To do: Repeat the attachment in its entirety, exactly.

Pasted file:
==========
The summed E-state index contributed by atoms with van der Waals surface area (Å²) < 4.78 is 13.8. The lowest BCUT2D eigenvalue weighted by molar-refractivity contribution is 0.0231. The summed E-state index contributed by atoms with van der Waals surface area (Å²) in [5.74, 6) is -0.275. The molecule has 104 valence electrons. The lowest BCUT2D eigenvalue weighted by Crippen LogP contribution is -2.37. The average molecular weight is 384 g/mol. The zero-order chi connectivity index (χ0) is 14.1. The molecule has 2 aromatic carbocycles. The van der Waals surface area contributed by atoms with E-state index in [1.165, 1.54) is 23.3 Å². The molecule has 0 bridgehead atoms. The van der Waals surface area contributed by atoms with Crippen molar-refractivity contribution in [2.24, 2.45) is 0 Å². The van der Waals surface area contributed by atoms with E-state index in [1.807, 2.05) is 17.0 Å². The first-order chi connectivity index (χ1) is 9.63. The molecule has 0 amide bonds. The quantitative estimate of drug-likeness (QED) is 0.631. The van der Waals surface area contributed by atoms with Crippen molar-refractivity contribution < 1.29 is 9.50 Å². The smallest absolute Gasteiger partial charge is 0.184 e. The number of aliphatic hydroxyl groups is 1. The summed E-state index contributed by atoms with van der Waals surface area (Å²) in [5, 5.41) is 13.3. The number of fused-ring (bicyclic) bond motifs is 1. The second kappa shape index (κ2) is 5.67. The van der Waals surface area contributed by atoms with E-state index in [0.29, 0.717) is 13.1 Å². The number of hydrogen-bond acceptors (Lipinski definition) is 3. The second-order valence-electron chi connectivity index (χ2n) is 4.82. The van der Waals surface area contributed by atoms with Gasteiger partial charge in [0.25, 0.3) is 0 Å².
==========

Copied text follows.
The summed E-state index contributed by atoms with van der Waals surface area (Å²) < 4.78 is 13.8. The lowest BCUT2D eigenvalue weighted by molar-refractivity contribution is 0.0231. The summed E-state index contributed by atoms with van der Waals surface area (Å²) in [5.74, 6) is -0.275. The molecule has 104 valence electrons. The lowest BCUT2D eigenvalue weighted by Crippen LogP contribution is -2.37. The average molecular weight is 384 g/mol. The zero-order chi connectivity index (χ0) is 14.1. The molecule has 2 aromatic carbocycles. The van der Waals surface area contributed by atoms with E-state index in [1.165, 1.54) is 23.3 Å². The molecule has 0 bridgehead atoms. The van der Waals surface area contributed by atoms with Crippen molar-refractivity contribution in [2.24, 2.45) is 0 Å². The van der Waals surface area contributed by atoms with E-state index in [1.807, 2.05) is 17.0 Å². The first-order chi connectivity index (χ1) is 9.63. The molecule has 0 amide bonds. The quantitative estimate of drug-likeness (QED) is 0.631. The van der Waals surface area contributed by atoms with Crippen molar-refractivity contribution < 1.29 is 9.50 Å². The smallest absolute Gasteiger partial charge is 0.184 e. The number of aliphatic hydroxyl groups is 1. The summed E-state index contributed by atoms with van der Waals surface area (Å²) in [5, 5.41) is 13.3. The number of fused-ring (bicyclic) bond motifs is 1. The second kappa shape index (κ2) is 5.67. The van der Waals surface area contributed by atoms with E-state index in [0.29, 0.717) is 13.1 Å². The number of hydrogen-bond acceptors (Lipinski definition) is 3. The second-order valence-electron chi connectivity index (χ2n) is 4.82. The van der Waals surface area contributed by atoms with Gasteiger partial charge in [0.25, 0.3) is 0 Å².